I’m not the only one who cried foul, the music therapy program director at NYU Steinhart, Kenneth Aigen, had some valid criticisms to how the study was done.
- …the study was weak, Aigen said, “if you think of music therapy in a more humanistic sense” as providing people the opportunity to enrich their lives…the researchers lumped together a whole host of practitioners from many different cultures, countries and methods and assuming that what they’re doing is similar enough to each other in order to warrant being evaluated as the same thing. Music doesn’t have a generic structure like medication does, and it doesn’t have a universal set of procedures like a surgical procedure does.” He also criticized the premise that the focus of therapy should be to make people less autistic…”that’s not how autistic people look at their autism anymore. That’s not the kind of help they want for themselves.”
Amen, brother. There were several other rebuttals to the project’s results but you get the idea. The fact that the study was only FIVE MONTHS LONG was also buried a bit deep in the research results, a sad sampling for a diseases that is a lifetime of work and care and therapy.
Here’s the part that hurt (angered) me when I read it, the head researcher started with this:
- “People with autism, for as long as the term ‘autism’ has existed, many of them have been described as having a special interest in music…For those who have that interest, they should have the right to pursue that interest, whether or not it’s called music therapy or just music, whether or not it is in a one-to-one setting or some other kind of setting, whatever fits.”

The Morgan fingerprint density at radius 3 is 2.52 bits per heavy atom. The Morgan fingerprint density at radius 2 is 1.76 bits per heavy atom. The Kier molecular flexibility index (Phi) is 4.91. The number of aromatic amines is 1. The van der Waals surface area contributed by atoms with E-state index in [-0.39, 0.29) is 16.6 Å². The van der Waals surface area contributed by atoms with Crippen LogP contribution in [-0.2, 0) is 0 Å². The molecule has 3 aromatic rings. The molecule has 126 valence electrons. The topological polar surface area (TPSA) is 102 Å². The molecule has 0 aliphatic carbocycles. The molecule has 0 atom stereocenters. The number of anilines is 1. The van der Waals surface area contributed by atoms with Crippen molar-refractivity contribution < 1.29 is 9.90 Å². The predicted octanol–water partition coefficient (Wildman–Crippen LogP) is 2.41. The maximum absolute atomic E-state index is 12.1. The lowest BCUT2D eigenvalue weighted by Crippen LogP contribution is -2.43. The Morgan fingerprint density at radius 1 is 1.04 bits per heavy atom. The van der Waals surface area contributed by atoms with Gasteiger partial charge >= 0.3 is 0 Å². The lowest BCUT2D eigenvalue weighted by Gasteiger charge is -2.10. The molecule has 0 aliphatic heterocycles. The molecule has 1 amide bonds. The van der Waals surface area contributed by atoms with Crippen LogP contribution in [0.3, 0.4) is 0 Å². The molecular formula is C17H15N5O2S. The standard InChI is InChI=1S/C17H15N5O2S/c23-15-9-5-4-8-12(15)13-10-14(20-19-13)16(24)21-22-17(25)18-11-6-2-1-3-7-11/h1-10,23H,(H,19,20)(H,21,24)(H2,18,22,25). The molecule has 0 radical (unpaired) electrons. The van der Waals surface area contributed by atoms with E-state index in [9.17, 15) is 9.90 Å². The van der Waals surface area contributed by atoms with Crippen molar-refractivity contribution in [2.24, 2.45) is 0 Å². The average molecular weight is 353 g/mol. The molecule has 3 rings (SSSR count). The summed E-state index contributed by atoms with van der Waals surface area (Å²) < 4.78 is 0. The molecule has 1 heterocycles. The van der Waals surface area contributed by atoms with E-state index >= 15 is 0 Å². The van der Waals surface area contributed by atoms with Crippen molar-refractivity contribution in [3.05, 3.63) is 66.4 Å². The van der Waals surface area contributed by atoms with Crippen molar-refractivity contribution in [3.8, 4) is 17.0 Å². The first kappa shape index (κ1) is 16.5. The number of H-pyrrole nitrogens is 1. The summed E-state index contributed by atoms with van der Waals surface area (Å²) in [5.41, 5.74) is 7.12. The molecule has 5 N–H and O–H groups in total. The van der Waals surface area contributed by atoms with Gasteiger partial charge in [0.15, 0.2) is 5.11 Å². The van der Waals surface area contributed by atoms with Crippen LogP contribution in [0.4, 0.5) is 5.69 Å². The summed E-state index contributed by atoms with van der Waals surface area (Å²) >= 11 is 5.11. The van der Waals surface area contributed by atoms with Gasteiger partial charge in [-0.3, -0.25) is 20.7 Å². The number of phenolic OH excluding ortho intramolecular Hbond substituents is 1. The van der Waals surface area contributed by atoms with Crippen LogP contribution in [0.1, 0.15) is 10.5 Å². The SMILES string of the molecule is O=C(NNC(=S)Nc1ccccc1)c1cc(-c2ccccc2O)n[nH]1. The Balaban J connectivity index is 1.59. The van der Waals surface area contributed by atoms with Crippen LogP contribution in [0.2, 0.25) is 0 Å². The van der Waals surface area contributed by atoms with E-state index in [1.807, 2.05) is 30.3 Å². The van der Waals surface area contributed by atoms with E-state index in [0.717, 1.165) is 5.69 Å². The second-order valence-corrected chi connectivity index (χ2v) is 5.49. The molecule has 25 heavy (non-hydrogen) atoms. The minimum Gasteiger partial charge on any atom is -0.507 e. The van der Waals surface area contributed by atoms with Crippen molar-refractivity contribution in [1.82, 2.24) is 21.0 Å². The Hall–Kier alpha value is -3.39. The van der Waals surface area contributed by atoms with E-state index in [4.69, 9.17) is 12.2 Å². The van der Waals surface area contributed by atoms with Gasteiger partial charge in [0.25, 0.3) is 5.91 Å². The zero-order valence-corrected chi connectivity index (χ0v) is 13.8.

Good, so there’s a place for it and it has value, even if you can’t put some sort of quantified data on top of it. He continued in this positive direction:
- Though more research is needed, he believes music therapy might work best for children with autism who don’t have a lot of verbal abilities and who may have multiple problems ‘because it uses music rather than words.’ “It might be a good option for only those kids on the lower-functioning of the spectrum.”.
Also good, these are the ones who are not only suffering the most but are also the most difficult for their families and therapists. Music can become at least a small window of opportunity for connection, much like our rhythmic friend mentioned earlier. Sadly, the whole thing ended with this:
- The study does not support the use of improvisational music therapy for symptom reduction in children with autism spectrum disorder, the researchers concluded.
How DARE you? Because you can’t measure it in your study you think it should go away? From a study of a lifetime of challenges, you made a conclusion in 15o days?! I deal with data for a living and that would be referred to as a severely limited set. If it can help even ONE child to create a relationship with another human being that would not have happened without the power and magic that lives in music, I don’t care what your numbers say. To the parents of that child, this is the most valuable thing in the world.
And I’m sorry, but your research is not.